RBS chiefs face shareholders over cash boost demand
Royal Bank of Scotland (RBS) bosses faced tough questioning form shareholders
Wednesday about the reasons that led Britain's second largest bank to launch a
record rights issue of 12 billion pounds (24 billion dollars) to bolster its
At the RBS annual general meeting in Edinburgh, Scotland, bank chiefs were accused of "bad management" and criticized for the scale of the pay deals they received.
But participants said there were no calls for board members - or chief executive Fred Goodwin - to resign.
The Financial Times said Wednesday that Goodwin was likely to come under pressure to outline a plan to step down "within a year."
Goodwin, 49, has led the bank's massive expansion in recent years which included the takeover of Dutch banking giant ABN Amro last year - a move believed to have made RBS more vulnerable to the credit crunch than other banks.
The call for new funds came less than two months after the bank declared its capital base was satisfactory.
On Tuesday RBS also revealed further write-downs of 5.9 billion pounds from risky investment and mortgages - the biggest credit crunch losses admitted so far by a British bank.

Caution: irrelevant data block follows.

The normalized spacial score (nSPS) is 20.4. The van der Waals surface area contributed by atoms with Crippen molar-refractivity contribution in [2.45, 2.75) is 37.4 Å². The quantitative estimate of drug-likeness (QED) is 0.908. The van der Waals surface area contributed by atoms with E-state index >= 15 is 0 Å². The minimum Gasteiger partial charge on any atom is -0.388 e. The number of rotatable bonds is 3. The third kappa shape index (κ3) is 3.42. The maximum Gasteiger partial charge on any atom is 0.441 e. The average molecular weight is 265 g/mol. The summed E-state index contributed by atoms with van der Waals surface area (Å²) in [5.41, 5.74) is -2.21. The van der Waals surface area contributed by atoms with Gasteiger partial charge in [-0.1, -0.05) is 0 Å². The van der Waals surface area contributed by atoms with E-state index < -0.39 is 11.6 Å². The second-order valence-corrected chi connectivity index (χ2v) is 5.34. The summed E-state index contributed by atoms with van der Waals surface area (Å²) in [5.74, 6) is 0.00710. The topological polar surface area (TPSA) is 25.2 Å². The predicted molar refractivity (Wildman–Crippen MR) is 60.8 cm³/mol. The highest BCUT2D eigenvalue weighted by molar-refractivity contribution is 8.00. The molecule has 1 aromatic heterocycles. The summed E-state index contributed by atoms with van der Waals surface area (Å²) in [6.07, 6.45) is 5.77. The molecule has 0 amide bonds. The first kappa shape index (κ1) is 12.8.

Goodwin, who has led the bank since 1998, earned the nickname "Fred the Shred" for his rigorous cost-cutting drive at the Edinburgh-based bank.
The banking boss, who took home a pay package of 4.2 million pounds last year, including a bonus of 2.9 million pounds, was criticized at the meeting for the scale of his remuneration while "shareholders are getting their money halved."
RBS chairman, Tom McKillop told the meeting that the board was taking its "responsibilities very seriously."
"We do feel we are asking a lot of shareholders, these are very large numbers," he conceded.
However, he believed that the action taken was in the "right interest of shareholders."